Tobacco funds awarded to local groups
Nevada’s share of tobacco settlement money, while less than expected, will be enough to pay for several local programs to help low-income children and adults with prescriptions, healthy lifestyle education, homelessness and food.
The Task Force for the Fund for a Healthy Nevada awarded $2 million to state groups last week to pay for programs that prevent, reduce or treat the use of tobacco and improve health services for children and disabled people.
Although many new programs will not be funded, the task force was able to partially or fully fund requests that will directly aid children and adults in Carson, Douglas, Lyon and Storey counties.
Community Chest Inc., a nonprofit organization in Virginia City, was granted $41,000 to pay for a community nurse and an ongoing program for homeless youth training and technical assistance.
“We’re just real grateful we received any funds at all,” said Executive Director Shaun Griffin. “It was real right, for everybody.”
A request to fund the community nurse was cut by at least 20 percent, but will still allow the nurse to work in Storey and western Lyon county five days a month. The nurse administers immunizations and flu shots to children and adults, visits senior centers, helps with prevention work at the middle school and assists at the high school. She also makes home visits in Storey County to homebound residents who need special care.
The organization was awarded $22,750 to continue a program that addresses hunger and poverty needs in five Nevada communities, including Carson City, Winnemucca, Las Vegas and two communities in Reno. Representatives in the communities meet four times a year to identify barriers, local resources and strategies to address hunger and poverty.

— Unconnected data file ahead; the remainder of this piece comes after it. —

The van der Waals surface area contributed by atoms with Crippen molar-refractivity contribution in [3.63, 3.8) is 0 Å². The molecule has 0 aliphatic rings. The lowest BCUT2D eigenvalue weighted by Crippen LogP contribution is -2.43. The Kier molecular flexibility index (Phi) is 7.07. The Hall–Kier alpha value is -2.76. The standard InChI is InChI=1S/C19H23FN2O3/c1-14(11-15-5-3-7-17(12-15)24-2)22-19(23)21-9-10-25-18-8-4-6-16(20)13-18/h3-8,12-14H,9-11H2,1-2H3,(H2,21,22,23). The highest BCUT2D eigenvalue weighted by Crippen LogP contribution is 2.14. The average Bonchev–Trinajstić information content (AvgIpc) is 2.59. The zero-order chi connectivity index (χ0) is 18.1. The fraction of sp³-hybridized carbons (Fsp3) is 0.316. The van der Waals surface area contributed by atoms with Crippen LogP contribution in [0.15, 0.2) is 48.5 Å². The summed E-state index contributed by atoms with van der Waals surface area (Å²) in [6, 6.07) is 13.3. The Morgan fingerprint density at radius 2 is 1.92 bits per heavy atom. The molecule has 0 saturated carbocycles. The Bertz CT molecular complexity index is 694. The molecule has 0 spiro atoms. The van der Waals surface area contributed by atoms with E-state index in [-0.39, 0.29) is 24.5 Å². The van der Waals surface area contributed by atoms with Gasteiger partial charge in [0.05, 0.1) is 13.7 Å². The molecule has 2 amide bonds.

Nevada Urban Indians received $36,800 from the settlement funds to pay for a new program to educate parents and children living on reservations in Washoe and Carson City counties, said executive director Janet Reeves.
“We’re really thrilled and so excited to be receiving it,” Reeves said.
The group will start the program this summer, tutoring children who attend summer camp, ages 7 to 18, about the dangers of smoking.
Another organization, Care Chest of Sierra Nevada, received $41,500 in grant funding to boost a program that pays the deductible or the entire cost of emergency prescriptions for low-income children and disabled adults in Northern Nevada.
The funding will allow the group to pay up to $100 a year for each child or adult who needs emergency medicine, like antibiotics, anti-seizure medication, asthma prescriptions and cardiac medicine.
“It helps local families get more services and prescriptions, especially when there’s an emergency,” said Executive Director Patti Meals. “Giving them the correct treatment right away can keep kids in school and keep parents working. It’s a direct tangible result.”
Other local organizations that received funds include:
n Boys and Girls Club of Nevada was granted $26,967 to pay for a SMART Moves and SMART online program to introduce youth to the value of choosing a healthy lifestyle and teach about the health risks of tobacco use.
n Food Bank of Northern Nevada will get $136,500 to implement a federal child nutrition program in low-income communities throughout the state.
Nevada received a $38 million payment – $5 million less than projected – from the tobacco industry this year to cover its share of a settlement that ended cigarette litigation by states in 1998.
Contact Jill Lufrano at email@example.com or 881-1217.